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Scott’s Plan to to Help the People of Wisconsin Create 250,000 Jobs
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One of the keys to the future of our state’s economy is setting and meeting goals. For too long, politicians and bureaucrats have taken the state’s economy for granted and delayed action until a business was on the verge of declaring bankruptcy or moving to a new state. Instead of reacting to each crisis as it comes, I will develop strategies for creating 250,000 new jobs and 10,000 new businesses by 2015.
These goals will guide every decision made by my administration; every initiative that’s undertaken and every program that’s administered will be examined for its effect on jobs. Every decision must be considered in the context of what it means for job creation and economic recovery. Specifically, there are six things we must do to make Wisconsin economically competitive with other states:
We must lower the heavy tax burden that prevents businesses from investing in facilities and payrolls and instead forces them to consider relocating to tax-friendly states like South Dakota or Texas. Repealing job-killing tax increases will unleash our employers to hire new workers. We must lower the tax burden for all individuals and job creators. Specifically, we can lower the tax on early stage and investment capital to make it more accessible to Wisconsin employers that want to stay in Wisconsin and expand while also luring start-ups to our state. My Administration will also work to make Wisconsin a highly attractive place to start a business by eliminating corporate taxes for the first two years of operation. Finally, I will work to begin phasing out the state tax on retirement income to help keep investment capital in Wisconsin instead of watching it go to states like Florida and Arizona.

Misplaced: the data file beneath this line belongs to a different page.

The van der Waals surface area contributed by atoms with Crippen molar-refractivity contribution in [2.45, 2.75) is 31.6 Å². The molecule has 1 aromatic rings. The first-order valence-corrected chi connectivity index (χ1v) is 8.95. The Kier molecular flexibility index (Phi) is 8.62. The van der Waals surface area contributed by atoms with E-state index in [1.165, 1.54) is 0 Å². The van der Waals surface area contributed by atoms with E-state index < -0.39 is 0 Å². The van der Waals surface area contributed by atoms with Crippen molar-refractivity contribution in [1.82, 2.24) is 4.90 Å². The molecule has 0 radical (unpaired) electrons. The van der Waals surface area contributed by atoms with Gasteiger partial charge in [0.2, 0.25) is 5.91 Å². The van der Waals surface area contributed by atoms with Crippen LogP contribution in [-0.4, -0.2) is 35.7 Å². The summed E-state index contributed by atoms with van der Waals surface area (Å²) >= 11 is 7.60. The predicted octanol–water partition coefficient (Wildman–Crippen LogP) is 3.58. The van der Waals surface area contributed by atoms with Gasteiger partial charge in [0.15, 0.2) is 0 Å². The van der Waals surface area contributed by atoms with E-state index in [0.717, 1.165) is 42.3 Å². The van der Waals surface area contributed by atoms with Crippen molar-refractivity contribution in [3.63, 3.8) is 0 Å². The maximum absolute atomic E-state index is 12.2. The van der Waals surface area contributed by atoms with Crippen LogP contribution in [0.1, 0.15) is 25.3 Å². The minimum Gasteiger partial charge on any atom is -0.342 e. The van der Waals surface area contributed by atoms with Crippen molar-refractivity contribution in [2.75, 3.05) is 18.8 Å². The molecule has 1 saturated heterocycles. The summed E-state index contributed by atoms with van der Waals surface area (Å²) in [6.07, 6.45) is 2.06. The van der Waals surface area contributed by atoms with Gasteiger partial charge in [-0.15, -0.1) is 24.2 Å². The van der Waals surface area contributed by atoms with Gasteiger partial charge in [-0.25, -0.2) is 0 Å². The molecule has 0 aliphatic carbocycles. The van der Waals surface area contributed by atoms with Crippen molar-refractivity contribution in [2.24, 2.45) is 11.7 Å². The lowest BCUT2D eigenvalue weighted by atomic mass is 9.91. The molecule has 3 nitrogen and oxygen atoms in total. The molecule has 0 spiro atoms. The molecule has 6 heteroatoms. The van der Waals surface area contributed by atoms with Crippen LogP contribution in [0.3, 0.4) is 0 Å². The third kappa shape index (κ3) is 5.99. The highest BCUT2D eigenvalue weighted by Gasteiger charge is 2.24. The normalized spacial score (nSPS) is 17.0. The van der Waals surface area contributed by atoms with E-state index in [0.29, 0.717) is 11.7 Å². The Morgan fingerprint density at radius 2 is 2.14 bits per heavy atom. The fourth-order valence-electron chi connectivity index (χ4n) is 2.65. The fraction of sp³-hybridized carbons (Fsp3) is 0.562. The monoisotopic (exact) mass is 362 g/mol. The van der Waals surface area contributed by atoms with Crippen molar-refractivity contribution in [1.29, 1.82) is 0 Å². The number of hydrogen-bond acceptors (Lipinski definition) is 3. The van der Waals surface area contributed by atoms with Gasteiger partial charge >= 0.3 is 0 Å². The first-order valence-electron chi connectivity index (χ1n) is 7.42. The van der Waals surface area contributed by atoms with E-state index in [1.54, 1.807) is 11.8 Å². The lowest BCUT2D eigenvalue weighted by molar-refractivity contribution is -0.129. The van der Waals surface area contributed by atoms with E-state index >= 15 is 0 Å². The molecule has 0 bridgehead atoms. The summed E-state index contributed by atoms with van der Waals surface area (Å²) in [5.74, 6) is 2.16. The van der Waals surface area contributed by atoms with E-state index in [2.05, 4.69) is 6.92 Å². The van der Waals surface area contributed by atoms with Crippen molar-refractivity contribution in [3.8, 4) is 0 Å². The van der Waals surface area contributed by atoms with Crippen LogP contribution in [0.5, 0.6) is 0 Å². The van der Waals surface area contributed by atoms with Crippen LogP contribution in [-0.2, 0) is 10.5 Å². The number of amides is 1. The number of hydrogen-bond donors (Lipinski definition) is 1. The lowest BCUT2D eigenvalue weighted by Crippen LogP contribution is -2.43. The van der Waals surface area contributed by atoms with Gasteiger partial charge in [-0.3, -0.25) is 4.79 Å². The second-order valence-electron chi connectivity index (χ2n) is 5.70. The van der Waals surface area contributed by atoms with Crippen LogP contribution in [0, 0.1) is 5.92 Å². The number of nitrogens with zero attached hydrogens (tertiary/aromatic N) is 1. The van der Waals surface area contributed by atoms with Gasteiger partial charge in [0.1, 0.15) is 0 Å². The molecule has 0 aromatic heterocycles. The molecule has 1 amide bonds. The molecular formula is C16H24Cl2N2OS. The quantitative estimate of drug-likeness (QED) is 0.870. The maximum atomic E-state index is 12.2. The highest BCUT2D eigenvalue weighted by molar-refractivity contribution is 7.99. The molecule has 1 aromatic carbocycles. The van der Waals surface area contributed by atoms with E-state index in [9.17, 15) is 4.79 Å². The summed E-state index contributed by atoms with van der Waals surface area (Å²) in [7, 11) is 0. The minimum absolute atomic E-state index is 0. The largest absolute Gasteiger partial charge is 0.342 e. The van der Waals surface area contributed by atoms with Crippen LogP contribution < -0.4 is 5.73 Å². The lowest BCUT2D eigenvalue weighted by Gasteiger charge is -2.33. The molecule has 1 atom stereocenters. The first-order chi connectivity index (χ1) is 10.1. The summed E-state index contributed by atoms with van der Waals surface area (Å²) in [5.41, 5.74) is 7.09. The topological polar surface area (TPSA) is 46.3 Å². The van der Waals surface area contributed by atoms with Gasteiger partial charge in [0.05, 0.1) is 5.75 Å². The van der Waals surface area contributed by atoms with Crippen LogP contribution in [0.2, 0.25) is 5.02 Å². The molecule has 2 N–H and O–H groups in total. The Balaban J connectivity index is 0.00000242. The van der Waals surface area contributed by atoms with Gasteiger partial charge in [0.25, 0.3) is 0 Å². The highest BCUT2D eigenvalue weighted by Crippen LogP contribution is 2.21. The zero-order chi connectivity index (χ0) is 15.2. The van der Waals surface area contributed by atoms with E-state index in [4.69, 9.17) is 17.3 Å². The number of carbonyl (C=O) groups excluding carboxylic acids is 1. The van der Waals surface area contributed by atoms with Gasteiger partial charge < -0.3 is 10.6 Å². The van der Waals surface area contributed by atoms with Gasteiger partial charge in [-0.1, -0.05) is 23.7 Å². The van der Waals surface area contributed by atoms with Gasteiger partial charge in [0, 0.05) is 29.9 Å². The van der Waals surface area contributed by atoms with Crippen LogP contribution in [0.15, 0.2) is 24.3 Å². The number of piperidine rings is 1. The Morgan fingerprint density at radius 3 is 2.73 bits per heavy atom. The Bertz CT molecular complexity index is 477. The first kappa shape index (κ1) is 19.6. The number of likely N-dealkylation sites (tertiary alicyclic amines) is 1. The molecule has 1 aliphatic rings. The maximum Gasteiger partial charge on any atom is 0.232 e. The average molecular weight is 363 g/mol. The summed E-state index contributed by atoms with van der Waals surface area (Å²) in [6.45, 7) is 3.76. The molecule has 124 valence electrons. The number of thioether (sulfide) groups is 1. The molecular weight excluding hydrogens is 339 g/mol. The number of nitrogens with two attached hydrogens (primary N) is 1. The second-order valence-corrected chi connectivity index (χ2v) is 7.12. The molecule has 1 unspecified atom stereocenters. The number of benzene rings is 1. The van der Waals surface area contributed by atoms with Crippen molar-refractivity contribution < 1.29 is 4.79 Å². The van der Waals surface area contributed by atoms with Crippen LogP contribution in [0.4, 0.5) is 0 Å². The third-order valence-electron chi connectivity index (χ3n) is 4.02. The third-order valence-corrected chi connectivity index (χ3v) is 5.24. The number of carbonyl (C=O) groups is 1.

Of all the reasons a business may have for not creating new jobs, bureaucratic hassles should never be one of them. Regulations should be science based and predictable; should be written in simple, easy to understand terms; and employers should have a one-stop-shop for understanding the regulations that affect them. With new rules in place, I will demand that state employees end their “gotcha” mentality and instead focus on helping job creators comply and get their applications approved.